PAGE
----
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Global Corruption Barometer

Transparency International just released their 2006 Global Corruption Barometer. This is slightly different from the Corruption Perceptions Index released in November. The Index draws on data from experts in the field in each of the 150 countries surveyed, as well as public surveys. The Barometer is based exclusively on a public survey commissioned by TI and carried out in 60 countries. The aim is to understand how ordinary citizens perceive corruption and the impact of corruption in their own lives, and in public and political life. This year for the first time Albania was included in the GCB and the results, as with previous reports and surveys I have mentioned, is not encouraging.

66% of those surveyed in Albania claimed to have paid bribes in the last 12 months. Of the other countries in the survey only Cameroon comes close to this figure with 60%. Only two other countries score higher than 40%.

Strangely, though, Albanians seem to be reasonably happy with the government's anti-corruption efforts. 33% think that the government is effective in fighting corruption, while 36% feel it is ineffective and 19% do not believe it fights corruption at all.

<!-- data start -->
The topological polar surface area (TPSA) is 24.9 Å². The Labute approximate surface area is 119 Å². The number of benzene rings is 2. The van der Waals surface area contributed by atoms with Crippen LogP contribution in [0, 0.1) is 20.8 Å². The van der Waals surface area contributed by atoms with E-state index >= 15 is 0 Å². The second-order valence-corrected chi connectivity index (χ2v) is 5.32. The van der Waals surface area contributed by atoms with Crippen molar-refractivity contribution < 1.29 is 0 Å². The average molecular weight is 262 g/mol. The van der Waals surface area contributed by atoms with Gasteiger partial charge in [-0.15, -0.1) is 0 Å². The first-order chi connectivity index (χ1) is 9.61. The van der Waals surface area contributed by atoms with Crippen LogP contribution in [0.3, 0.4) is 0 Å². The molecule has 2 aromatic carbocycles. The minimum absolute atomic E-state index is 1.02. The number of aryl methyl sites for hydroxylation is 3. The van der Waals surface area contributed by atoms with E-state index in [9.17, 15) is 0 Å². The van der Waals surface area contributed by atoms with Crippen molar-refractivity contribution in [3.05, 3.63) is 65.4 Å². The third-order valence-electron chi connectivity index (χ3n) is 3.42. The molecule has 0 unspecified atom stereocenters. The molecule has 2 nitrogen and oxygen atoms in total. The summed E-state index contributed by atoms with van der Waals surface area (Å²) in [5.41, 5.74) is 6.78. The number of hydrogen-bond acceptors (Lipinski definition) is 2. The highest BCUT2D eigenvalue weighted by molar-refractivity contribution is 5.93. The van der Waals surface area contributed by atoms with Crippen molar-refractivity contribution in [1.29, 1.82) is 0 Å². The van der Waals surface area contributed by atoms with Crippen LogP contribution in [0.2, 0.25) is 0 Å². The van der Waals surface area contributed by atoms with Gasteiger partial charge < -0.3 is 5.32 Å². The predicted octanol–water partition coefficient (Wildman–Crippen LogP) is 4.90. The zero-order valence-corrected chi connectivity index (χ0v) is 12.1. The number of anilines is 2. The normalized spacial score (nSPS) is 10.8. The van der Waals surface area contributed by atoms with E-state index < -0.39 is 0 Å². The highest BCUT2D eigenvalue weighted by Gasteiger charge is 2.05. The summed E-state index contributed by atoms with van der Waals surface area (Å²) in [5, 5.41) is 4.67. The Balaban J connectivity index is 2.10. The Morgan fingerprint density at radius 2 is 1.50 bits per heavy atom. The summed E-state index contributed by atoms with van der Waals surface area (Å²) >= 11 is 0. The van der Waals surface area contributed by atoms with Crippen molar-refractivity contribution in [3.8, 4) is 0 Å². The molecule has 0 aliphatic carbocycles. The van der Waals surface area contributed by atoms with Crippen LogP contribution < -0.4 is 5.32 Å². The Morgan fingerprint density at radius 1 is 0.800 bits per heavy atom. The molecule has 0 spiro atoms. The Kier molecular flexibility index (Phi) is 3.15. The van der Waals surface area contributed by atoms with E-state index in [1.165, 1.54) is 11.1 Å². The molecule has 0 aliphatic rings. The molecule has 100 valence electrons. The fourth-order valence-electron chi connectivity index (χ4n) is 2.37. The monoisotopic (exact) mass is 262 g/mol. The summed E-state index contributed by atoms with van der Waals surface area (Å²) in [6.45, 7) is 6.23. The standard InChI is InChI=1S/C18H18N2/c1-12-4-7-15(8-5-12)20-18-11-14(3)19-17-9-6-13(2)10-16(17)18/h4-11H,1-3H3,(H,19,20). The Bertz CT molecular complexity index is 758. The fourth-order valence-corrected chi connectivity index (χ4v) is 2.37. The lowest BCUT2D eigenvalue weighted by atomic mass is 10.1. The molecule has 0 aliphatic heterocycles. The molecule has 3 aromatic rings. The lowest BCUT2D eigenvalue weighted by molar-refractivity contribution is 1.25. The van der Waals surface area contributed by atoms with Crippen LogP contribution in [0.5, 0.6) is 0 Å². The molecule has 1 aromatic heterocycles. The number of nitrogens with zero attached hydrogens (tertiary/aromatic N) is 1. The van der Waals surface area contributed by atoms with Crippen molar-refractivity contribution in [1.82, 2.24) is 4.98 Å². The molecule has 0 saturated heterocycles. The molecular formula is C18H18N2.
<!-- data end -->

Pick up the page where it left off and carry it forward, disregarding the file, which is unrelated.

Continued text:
While this looks like a poor result these are better figures than many other countries achieve. They are the best for the region and are better than the those for most EU countries. It is difficult to understand how people can be relatively positive about the government's anti-corruption activities when so many of them routinely experience corruption through having to pay bribes.

When asked about perceptions of corruption in specific sectors,
the survey confirmed the data from an earlier survey carried out by the IDRA which identified the health care sector as the most corrupt. On a scale of 1 to 5 with one being the best and 5 the worst, Albanians gave the health care system 4.1. The police and the legal system also scored poorly with 3.8 each. Yet, overall, Albania compared well to the rest of the region. The Albanian figures were lower than those for Bulgaria and comparable to those of Romania - two soon to be EU members.

Once more the disparity between the experience of having to pay bribes and the relatively positive perceptions of the extent of corruption across different sectors is striking.

My best guess is that the data reflect both past experience - perhaps the current government is running an effective anti-corruption campaign compared to previous governments - and low expectations -other countries, and especially more developed countries expect better of their governments and are more inclined to be critical of their failures.


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